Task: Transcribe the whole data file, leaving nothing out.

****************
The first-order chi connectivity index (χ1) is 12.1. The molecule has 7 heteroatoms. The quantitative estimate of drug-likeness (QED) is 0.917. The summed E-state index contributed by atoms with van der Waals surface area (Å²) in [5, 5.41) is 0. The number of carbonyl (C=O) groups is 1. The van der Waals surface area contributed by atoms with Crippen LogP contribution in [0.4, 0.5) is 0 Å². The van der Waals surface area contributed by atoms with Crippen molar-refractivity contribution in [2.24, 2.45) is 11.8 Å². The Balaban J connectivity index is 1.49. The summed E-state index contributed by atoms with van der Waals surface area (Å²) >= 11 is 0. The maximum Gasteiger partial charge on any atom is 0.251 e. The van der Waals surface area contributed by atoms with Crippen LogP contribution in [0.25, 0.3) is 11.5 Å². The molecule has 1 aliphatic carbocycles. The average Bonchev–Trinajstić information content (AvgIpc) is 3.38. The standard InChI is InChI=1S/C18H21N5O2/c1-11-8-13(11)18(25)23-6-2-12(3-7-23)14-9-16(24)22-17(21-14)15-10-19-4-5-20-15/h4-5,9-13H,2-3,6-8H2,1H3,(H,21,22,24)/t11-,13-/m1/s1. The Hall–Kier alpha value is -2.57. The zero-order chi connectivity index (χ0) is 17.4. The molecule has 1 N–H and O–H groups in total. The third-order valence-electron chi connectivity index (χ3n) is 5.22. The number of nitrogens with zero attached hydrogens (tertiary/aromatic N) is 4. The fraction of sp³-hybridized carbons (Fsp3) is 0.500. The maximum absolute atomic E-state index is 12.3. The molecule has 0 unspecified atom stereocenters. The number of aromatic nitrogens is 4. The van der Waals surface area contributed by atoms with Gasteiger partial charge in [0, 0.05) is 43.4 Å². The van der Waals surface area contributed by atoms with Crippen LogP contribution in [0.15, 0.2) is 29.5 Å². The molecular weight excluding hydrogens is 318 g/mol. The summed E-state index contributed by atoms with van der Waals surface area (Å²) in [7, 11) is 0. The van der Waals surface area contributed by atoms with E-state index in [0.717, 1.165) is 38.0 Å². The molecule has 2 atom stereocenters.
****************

The first-order chi connectivity index (χ1) is 12.1. The molecule has 7 heteroatoms. The quantitative estimate of drug-likeness (QED) is 0.917. The summed E-state index contributed by atoms with van der Waals surface area (Å²) in [5, 5.41) is 0. The number of carbonyl (C=O) groups is 1. The van der Waals surface area contributed by atoms with Crippen LogP contribution in [0.4, 0.5) is 0 Å². The van der Waals surface area contributed by atoms with Crippen molar-refractivity contribution in [2.24, 2.45) is 11.8 Å². The Balaban J connectivity index is 1.49. The summed E-state index contributed by atoms with van der Waals surface area (Å²) >= 11 is 0. The maximum Gasteiger partial charge on any atom is 0.251 e. The van der Waals surface area contributed by atoms with Crippen LogP contribution in [0.25, 0.3) is 11.5 Å². The molecule has 1 aliphatic carbocycles. The average Bonchev–Trinajstić information content (AvgIpc) is 3.38. The standard InChI is InChI=1S/C18H21N5O2/c1-11-8-13(11)18(25)23-6-2-12(3-7-23)14-9-16(24)22-17(21-14)15-10-19-4-5-20-15/h4-5,9-13H,2-3,6-8H2,1H3,(H,21,22,24)/t11-,13-/m1/s1. The Hall–Kier alpha value is -2.57. The zero-order chi connectivity index (χ0) is 17.4. The molecule has 1 N–H and O–H groups in total. The third-order valence-electron chi connectivity index (χ3n) is 5.22. The number of nitrogens with zero attached hydrogens (tertiary/aromatic N) is 4. The fraction of sp³-hybridized carbons (Fsp3) is 0.500. The maximum absolute atomic E-state index is 12.3. The molecule has 0 unspecified atom stereocenters. The number of aromatic nitrogens is 4. The van der Waals surface area contributed by atoms with Gasteiger partial charge in [0, 0.05) is 43.4 Å². The van der Waals surface area contributed by atoms with Crippen LogP contribution in [0.15, 0.2) is 29.5 Å². The molecular weight excluding hydrogens is 318 g/mol. The summed E-state index contributed by atoms with van der Waals surface area (Å²) in [7, 11) is 0. The van der Waals surface area contributed by atoms with E-state index in [0.717, 1.165) is 38.0 Å². The molecule has 2 atom stereocenters.